1984 Laverda RGA Jota

April 6, 2022: This motorcycle is for sale, asking $11,000

1984 Laverda RGA Jota

I wasn’t searching for another Laverda but when my friend Michael Fiore posted to the Moto Morini list in December 2009 that he’d decided to sell his RGA Jota I became intrigued. Even though I knew a good bit about Laverdas at that point, I had to do some research to understand what an RGA Jota is. More about that below, but I decided fairly quickly that I ought to buy it. Michael’s asking price of $6000 seemed quite fair.

This one has a VIN ending in “0006” and the engine number is 2490. Manufacture date is October 1983, making it a 1984 model. It came with considerable documentation, especially from the original owner, Louis Orsini of Eugene, Oregon, who bought it at TT Motors in Berkeley on January 30, 1986 for $5500. Not much appreciation by the time I bought it! The odometer read 36,646 miles when I picked it up from Michael, on the same trip in which I picked up my Laverda 100 Sport.

Michael Fiore with the RGA Jota I bought from him and the Laverda 100 I picked up on the same trip

Here’s a better view of it, shortly after getting it home:

So, what is this? The RGA Jota was a less expensive and somewhat sportier-looking derivative of the better-known RGS model, a high-end sport-tourer based on the 120° crankshaft engine that Laverda introduced in the early 1980s. The running gear is identical with the RGS. The RGA Jota was marketed mainly in Germany and England where the “Jota” name still had sales appeal as a performance model, but this was simply badge engineering; the true Laverda Jota is an earlier model, developed in the mid-70s by the British Importer, based on the original Laverda 980cc engine with 180° crankshaft. Very few RGA Jotas came to the U.S., maybe a half-dozen or so, according to Wolfgang Haerter, the main Laverda parts supplier for North America.

The styling of the RGA Jota was sometimes criticized when it was new; people didn’t like the bikini fairing and the “epaulets” on the front of the tank. The British importer even commissioned a replacement “Sprint” fairing (first a full fairing, then a half fairing to keep the lovely engine exposed) that is very attractive but nearly impossible to find now. I find the RGA Jota to be strikingly beautiful, far more so than most of the motorcycles I see on the streets today. I also think the bike looks better in person than it does in photos.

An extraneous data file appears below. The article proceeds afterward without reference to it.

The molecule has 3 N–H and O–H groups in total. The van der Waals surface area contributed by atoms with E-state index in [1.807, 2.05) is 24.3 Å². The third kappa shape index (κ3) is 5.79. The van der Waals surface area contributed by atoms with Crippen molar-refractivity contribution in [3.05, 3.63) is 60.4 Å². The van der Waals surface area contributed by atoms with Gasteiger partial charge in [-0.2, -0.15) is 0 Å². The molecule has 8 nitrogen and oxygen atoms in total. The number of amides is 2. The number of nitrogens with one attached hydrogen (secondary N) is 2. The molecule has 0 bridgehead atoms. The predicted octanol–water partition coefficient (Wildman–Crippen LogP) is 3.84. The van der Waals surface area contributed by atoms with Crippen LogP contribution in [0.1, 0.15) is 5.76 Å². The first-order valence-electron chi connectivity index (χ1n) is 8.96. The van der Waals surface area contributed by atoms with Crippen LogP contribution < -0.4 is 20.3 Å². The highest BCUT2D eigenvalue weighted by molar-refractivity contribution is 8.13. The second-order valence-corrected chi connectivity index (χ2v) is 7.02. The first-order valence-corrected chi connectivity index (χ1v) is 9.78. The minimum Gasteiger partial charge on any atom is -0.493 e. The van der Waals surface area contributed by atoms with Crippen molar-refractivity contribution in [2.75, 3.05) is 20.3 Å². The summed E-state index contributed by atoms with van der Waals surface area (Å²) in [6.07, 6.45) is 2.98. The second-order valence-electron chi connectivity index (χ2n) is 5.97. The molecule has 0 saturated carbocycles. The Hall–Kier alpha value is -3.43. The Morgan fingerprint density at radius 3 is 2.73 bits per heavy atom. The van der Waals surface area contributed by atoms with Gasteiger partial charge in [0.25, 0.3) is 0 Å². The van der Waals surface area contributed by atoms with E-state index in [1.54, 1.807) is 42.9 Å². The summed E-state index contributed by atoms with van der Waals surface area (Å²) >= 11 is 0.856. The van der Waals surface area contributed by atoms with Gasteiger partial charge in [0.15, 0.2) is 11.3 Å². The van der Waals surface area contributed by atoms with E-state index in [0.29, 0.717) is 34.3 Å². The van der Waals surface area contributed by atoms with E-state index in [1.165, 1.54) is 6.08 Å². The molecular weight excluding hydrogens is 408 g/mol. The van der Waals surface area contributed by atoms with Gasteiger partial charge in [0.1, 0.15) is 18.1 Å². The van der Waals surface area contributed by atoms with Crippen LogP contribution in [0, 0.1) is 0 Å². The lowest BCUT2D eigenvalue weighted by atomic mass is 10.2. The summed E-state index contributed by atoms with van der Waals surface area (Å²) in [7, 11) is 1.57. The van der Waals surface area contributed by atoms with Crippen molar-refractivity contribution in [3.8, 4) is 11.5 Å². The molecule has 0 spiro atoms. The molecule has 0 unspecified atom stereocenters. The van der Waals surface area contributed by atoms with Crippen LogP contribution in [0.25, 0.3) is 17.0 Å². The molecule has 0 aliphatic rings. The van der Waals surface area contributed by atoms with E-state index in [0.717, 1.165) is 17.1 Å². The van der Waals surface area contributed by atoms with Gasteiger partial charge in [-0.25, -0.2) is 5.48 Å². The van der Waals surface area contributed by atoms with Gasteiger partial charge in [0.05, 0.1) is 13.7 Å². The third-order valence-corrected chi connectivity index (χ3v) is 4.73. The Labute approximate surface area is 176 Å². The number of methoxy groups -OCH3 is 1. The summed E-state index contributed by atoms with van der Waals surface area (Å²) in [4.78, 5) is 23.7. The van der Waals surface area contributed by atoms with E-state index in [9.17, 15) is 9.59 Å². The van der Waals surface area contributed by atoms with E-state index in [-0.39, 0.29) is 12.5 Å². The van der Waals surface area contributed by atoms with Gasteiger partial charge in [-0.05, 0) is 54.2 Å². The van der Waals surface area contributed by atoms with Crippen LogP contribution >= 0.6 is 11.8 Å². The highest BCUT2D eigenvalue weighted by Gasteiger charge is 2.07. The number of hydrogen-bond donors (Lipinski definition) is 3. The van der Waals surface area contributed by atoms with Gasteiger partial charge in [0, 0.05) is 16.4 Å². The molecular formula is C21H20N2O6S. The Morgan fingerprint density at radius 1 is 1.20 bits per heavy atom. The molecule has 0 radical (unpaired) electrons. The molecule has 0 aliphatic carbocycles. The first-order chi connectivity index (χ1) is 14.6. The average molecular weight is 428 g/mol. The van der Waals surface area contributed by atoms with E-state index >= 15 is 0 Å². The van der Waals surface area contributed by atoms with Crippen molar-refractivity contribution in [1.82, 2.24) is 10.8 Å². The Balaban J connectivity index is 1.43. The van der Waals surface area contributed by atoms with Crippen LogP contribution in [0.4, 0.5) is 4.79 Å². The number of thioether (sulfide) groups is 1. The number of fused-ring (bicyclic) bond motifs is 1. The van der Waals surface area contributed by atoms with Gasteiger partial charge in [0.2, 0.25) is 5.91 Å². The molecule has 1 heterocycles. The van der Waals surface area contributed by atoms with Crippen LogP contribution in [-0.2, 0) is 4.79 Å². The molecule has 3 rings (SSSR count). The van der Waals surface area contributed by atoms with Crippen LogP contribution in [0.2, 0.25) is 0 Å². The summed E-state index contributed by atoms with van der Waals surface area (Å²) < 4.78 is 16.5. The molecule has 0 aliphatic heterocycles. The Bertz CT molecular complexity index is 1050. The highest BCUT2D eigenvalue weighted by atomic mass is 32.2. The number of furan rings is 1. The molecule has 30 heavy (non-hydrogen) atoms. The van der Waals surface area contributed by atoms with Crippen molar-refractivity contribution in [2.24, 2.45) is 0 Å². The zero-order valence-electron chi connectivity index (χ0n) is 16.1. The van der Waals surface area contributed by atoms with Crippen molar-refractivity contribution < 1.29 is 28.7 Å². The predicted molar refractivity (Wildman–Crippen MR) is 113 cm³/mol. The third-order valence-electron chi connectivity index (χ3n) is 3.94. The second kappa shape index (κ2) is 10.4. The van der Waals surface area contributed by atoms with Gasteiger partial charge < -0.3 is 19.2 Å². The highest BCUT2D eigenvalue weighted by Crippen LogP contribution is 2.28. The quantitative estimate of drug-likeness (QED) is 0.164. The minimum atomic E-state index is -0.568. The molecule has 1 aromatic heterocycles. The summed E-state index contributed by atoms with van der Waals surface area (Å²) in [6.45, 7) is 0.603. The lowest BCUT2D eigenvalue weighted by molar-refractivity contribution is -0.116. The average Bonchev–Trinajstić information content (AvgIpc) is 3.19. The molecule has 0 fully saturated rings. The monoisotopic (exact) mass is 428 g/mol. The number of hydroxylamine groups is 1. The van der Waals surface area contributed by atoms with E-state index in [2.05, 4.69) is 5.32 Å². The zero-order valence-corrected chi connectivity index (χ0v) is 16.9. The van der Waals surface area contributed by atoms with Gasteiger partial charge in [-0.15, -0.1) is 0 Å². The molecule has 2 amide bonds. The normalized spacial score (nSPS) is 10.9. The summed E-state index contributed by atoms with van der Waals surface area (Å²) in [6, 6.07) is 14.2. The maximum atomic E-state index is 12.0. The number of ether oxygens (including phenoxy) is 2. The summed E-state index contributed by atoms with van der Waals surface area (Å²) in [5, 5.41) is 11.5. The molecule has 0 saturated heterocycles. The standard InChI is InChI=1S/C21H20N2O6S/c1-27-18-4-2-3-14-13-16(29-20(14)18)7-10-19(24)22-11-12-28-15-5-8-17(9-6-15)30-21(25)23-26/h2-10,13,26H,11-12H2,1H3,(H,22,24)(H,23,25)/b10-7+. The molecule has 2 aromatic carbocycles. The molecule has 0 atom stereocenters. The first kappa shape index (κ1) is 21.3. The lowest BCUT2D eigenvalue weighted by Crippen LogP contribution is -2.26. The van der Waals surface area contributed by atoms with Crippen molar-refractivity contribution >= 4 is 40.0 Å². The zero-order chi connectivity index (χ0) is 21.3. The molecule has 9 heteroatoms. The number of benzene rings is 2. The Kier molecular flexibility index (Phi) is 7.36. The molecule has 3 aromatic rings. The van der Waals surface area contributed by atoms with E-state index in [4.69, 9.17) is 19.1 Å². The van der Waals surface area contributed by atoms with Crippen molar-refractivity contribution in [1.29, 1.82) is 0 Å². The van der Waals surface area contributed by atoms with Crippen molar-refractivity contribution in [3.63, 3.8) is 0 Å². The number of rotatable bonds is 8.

Although it is not a hotrod like the true Laverda Jota, the RGA Jota (like the RGS) provides a lot of performance, especially the type that involves extended riding at 100+ mph. Ironically the U.S.-spec speedometer is capped at 85 mph, which is about where the RGA Jota wakes up. In the 1980s you could still ride this way legally in parts of Europe. I am fortunate to live near a road where that kind of performance can still (almost) be used: I-70 crossing the Rocky Mountains. Between Denver and Grand Junction at the Utah border, about 230 miles, the RGA Jota is in its element. The high elevation and steep grades allow you to use all the power available, if not quite all the speed potential, and the chassis works beautifully at those speeds. In more mundane riding the RGA Jota often seems unwieldy. If you just ride it around the block on a test ride, you will probably hate it.

On a trip from Denver to Santa Fe, even including some dirt roads

I have sometimes thought I should sell the RGA Jota. It’s getting to be awkward and nervous-making to muscle it around at low speeds and the amount of “appropriate” riding I do with it is quite limited. But the thing is so beautiful and admirable in it’s devotion to a single purpose that I’ve had trouble bringing myself to let it go yet.

Well, as you can read up above I finally pulled the trigger and sent announcements to various sections of the Laverda and Moto Morini communities that it’s for sale. I haven’t been riding it lately because I started a project to install a pair of RGS Executive hard panniers on it. The hardware kit that came with it was complete but the simple horizontal support at the rear was broken. A bigger problem arose because the Bitubo shock absorbers I put on are larger diameter at the bottom end than the stock Marzocchis and the lower support bars that attach to the footpeg plate interfere with the shocks. So I spent some time head-scratching to decide the best way to work around the shocks. After finally figuring out an acceptable solution I was halfway through the fabrication process when I decided to sell the RGA Jota so I think it’s wisest to undo what I started, put the bike back to original, and sell the pannier kit separately, probably to an RGS owner.